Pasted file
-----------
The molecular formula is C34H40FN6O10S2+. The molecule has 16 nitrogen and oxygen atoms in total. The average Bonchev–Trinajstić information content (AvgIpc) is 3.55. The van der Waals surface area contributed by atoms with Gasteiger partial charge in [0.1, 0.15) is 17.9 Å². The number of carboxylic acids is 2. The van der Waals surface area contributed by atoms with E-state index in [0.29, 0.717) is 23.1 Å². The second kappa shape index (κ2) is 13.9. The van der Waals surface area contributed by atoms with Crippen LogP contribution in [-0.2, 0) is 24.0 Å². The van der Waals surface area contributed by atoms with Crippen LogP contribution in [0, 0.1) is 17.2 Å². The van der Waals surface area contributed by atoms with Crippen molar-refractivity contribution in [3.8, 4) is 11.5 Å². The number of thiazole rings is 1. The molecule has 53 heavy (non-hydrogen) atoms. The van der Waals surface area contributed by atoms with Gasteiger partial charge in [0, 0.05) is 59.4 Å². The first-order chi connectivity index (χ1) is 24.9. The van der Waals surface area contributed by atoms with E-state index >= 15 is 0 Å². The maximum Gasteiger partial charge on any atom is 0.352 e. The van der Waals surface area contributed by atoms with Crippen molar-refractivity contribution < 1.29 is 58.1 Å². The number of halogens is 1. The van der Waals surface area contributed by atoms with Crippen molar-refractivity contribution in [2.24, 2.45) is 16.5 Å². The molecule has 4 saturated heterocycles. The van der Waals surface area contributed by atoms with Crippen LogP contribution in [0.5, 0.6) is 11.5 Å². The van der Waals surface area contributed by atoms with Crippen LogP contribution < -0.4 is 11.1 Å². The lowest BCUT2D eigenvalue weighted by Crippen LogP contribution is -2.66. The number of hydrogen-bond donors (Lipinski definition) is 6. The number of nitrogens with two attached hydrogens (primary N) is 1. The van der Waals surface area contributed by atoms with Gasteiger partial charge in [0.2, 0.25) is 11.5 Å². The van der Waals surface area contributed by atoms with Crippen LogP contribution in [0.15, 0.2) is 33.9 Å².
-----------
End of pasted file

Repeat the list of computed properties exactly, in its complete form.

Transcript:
The molecular formula is C34H40FN6O10S2+. The molecule has 16 nitrogen and oxygen atoms in total. The average Bonchev–Trinajstić information content (AvgIpc) is 3.55. The van der Waals surface area contributed by atoms with Gasteiger partial charge in [0.1, 0.15) is 17.9 Å². The number of carboxylic acids is 2. The van der Waals surface area contributed by atoms with E-state index in [0.29, 0.717) is 23.1 Å². The second kappa shape index (κ2) is 13.9. The van der Waals surface area contributed by atoms with Crippen LogP contribution in [-0.2, 0) is 24.0 Å². The van der Waals surface area contributed by atoms with Crippen LogP contribution in [0, 0.1) is 17.2 Å². The van der Waals surface area contributed by atoms with Crippen molar-refractivity contribution in [3.8, 4) is 11.5 Å². The number of thiazole rings is 1. The molecule has 53 heavy (non-hydrogen) atoms. The van der Waals surface area contributed by atoms with Gasteiger partial charge in [0, 0.05) is 59.4 Å². The first-order chi connectivity index (χ1) is 24.9. The van der Waals surface area contributed by atoms with E-state index >= 15 is 0 Å². The maximum Gasteiger partial charge on any atom is 0.352 e. The van der Waals surface area contributed by atoms with Crippen molar-refractivity contribution < 1.29 is 58.1 Å². The number of halogens is 1. The van der Waals surface area contributed by atoms with Crippen molar-refractivity contribution in [2.24, 2.45) is 16.5 Å². The molecule has 4 saturated heterocycles. The van der Waals surface area contributed by atoms with Crippen LogP contribution in [0.5, 0.6) is 11.5 Å². The van der Waals surface area contributed by atoms with Crippen LogP contribution < -0.4 is 11.1 Å². The lowest BCUT2D eigenvalue weighted by Crippen LogP contribution is -2.66. The number of hydrogen-bond donors (Lipinski definition) is 6. The number of nitrogens with two attached hydrogens (primary N) is 1. The van der Waals surface area contributed by atoms with Gasteiger partial charge in [0.2, 0.25) is 11.5 Å². The van der Waals surface area contributed by atoms with Crippen LogP contribution in [0.15, 0.2) is 33.9 Å².